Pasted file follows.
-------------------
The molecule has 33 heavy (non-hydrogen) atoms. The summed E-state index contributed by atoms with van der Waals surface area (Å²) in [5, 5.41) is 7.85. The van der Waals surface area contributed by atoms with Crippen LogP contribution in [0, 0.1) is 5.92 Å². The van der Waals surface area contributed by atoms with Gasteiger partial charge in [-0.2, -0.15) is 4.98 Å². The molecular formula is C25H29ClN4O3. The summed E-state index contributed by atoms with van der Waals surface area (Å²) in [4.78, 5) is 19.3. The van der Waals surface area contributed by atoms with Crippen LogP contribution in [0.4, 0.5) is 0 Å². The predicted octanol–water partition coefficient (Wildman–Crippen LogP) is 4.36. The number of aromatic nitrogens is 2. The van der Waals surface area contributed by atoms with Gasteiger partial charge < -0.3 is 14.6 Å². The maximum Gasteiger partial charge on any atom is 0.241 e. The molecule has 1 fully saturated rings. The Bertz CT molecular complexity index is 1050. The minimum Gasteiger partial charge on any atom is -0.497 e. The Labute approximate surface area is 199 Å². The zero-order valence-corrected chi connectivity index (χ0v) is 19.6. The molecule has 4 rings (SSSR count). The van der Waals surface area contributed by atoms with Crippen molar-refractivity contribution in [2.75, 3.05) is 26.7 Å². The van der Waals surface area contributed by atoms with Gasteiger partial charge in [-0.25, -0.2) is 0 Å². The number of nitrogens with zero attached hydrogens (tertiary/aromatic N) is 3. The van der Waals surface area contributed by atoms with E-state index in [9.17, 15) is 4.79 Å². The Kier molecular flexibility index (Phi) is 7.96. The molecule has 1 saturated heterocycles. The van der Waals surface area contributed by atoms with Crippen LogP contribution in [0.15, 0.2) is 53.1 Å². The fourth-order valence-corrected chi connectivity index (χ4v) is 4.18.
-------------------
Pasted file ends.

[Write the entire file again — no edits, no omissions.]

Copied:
The molecule has 33 heavy (non-hydrogen) atoms. The summed E-state index contributed by atoms with van der Waals surface area (Å²) in [5, 5.41) is 7.85. The van der Waals surface area contributed by atoms with Crippen LogP contribution in [0, 0.1) is 5.92 Å². The van der Waals surface area contributed by atoms with Gasteiger partial charge in [-0.2, -0.15) is 4.98 Å². The molecular formula is C25H29ClN4O3. The summed E-state index contributed by atoms with van der Waals surface area (Å²) in [4.78, 5) is 19.3. The van der Waals surface area contributed by atoms with Crippen LogP contribution in [0.4, 0.5) is 0 Å². The predicted octanol–water partition coefficient (Wildman–Crippen LogP) is 4.36. The number of aromatic nitrogens is 2. The van der Waals surface area contributed by atoms with Gasteiger partial charge < -0.3 is 14.6 Å². The maximum Gasteiger partial charge on any atom is 0.241 e. The molecule has 1 fully saturated rings. The Bertz CT molecular complexity index is 1050. The minimum Gasteiger partial charge on any atom is -0.497 e. The Labute approximate surface area is 199 Å². The zero-order valence-corrected chi connectivity index (χ0v) is 19.6. The molecule has 4 rings (SSSR count). The van der Waals surface area contributed by atoms with Crippen molar-refractivity contribution in [2.75, 3.05) is 26.7 Å². The van der Waals surface area contributed by atoms with Gasteiger partial charge in [-0.25, -0.2) is 0 Å². The number of nitrogens with zero attached hydrogens (tertiary/aromatic N) is 3. The van der Waals surface area contributed by atoms with E-state index in [9.17, 15) is 4.79 Å². The Kier molecular flexibility index (Phi) is 7.96. The molecule has 1 saturated heterocycles. The van der Waals surface area contributed by atoms with Crippen LogP contribution in [0.15, 0.2) is 53.1 Å². The fourth-order valence-corrected chi connectivity index (χ4v) is 4.18.